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 You must seek permission prior to publication of any of our images.

The Great War Centenary - 1917

From Front Line to White Lund

Lancaster & District's Industrial Contribution to the War Effort

Peace Celebrations, July 1919

From the Local Press, July 1919.

Industrial tableaux depicting some of the work Lancaster accomplished during the war were full of interest.

The National Projectile Factory was represented by two gaily decorated cars, the first bearing a lathe, at which a number of girls were busily employed turning 6 inch shells, of which the factory turned out some millions during the war. The second car displayed some of the varied products of the factory. There were shells of various sizes, bombs of many kinds, grenades, and other death-dealing materials for the manufacture of which the factory was established five years ago.

From the National Filing Factory came another display of bombs and shells. There were “flying ‘pigs,” a 12 inch trench mortar projectile weighing 8 cwt, and many kinds of aircraft bombs, one of the latter, for dropping from aeroplanes, weighing 5 cwt, standing 5ft high and measuring 48 inches in circumference. These bombs are fitted with fins for steadying purposes.

The Lune Valley Engineering Co. were represented by a chastely-draped car, bearing one of the military field cookers, of which they have made 400 for the various Governments during the war. The cooker, exhibited in full work, can cook sufficient food for 350 men at one time, and the food may be stewed, boiled, baked or fried. It is interesting to know that these cookers have been used in Gallipoli, Egypt, Mesopotamia, India and France.

Waring and Gillow Ltd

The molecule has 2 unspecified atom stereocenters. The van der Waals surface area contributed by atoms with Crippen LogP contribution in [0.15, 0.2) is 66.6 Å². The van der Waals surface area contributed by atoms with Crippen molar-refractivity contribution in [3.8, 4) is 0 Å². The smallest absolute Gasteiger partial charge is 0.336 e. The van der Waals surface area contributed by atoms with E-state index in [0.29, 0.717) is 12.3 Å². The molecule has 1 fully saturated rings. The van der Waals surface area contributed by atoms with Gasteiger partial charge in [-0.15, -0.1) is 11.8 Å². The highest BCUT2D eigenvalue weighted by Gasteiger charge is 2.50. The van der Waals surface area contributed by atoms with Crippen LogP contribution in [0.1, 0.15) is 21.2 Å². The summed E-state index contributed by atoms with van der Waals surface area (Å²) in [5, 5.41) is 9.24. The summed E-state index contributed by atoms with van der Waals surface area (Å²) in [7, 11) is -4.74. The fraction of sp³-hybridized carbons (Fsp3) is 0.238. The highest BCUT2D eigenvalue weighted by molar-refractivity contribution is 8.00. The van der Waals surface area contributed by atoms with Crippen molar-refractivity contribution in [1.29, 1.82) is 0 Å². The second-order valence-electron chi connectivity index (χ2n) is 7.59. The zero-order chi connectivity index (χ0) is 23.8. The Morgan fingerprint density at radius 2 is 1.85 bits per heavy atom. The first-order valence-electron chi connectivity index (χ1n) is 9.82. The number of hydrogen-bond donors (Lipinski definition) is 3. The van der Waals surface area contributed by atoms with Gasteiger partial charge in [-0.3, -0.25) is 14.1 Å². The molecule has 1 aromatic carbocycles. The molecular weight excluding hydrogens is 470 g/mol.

…..and decoration of several of the cars in the procession, were represented by two cars, the first illustrating aircraft work. The exhibits include wings, aelrons, propellers, struts and cross pieces, the whole being surmounted by a scale model, measuring 12ft, of a fighting ‘plane. In this department the firm, it is interesting to note, have been responsible for the output of 9,036 aeroplane wings, 79,937 propellers, centres, aelrons, tails, struts, engine beddings, and fusilage, 430,787 tables, ammunition boxes, bedsteads, forms, poles, tables, instrument cases, etc. The second car was equipped with four power sewing machine, the roof being constructed of aeroplane spars, and the framework of cross pieces. This car depicted other branches of their war work, including the manufacture of mule ammunition carriers, nosebags, machine gun cartridge belts, water buckets, pom-pom cartridge belts, Lewis gun ammunition carriers, kit bags, valises, 9 in and 15 in gun breechcovers, waterproof gun cotton bags, bolsters, rifle slings, mosquito head covers and tents, serge tunics and knickers for Indian troops, ordinary tents, instrument cases, gas mask haversacks, rifle bolt covers, one-man tents, munition workers’ caps, horse water buckets, operating cloaks, beds, haversacks, packs, jacket shell carriers, ammunition cuirasses, horse rugs, marquees, and housewifes. Of this varied assortment of articles the firm were responsible for a total output of 338,755.

On the car of Messrs. William Goodacre and Sons Ltd., Albion Mills, was a mat-weaving loom and samples of warship deck, gunlayer, shrapnel splinter, field gun protector, hospital ship, filling factory, screening, camouflage work, horse transport, and Red Cross mats, which have been turned out from this manufactory. A “DORA” tableau which imported a little comedy to the show, represented a women, clothed in black and closely veiled, surrounded by commodities which have been “controlled” during the last few years.

The general assembly for the finale in the Giant Axe Field was somewhat delayed by the shell car from the National Filling Factory breaking through the gravelled surface at the entrance and getting stuck just inside the gates. This necessitated a long detour to another entrance for a number of cars, but eventually the processionists and vehicles were massed in front of the grandstand with the “Britannia” and “Lancastria” cars in the centre. There were several thousand people present, and the scene was an imposing and inspiring one. “Rule Britannia” four verses of the hymn “O God our help in ages past,” and the National Anthem were sung with fervour and enthusiasm, and cheers were given for the King and Queen, the Mayor and Mayoress and the discharged soldiers.


© Images are copyright, Trustees of the King's Own Royal Regiment Museum.
 You must seek permission prior to publication of any of our images.

Only a proportion of our collections are on display at anyone time.  Certain items are on loan for display in other institutions.  An appointment is required to consult any of our collections which are held in store.

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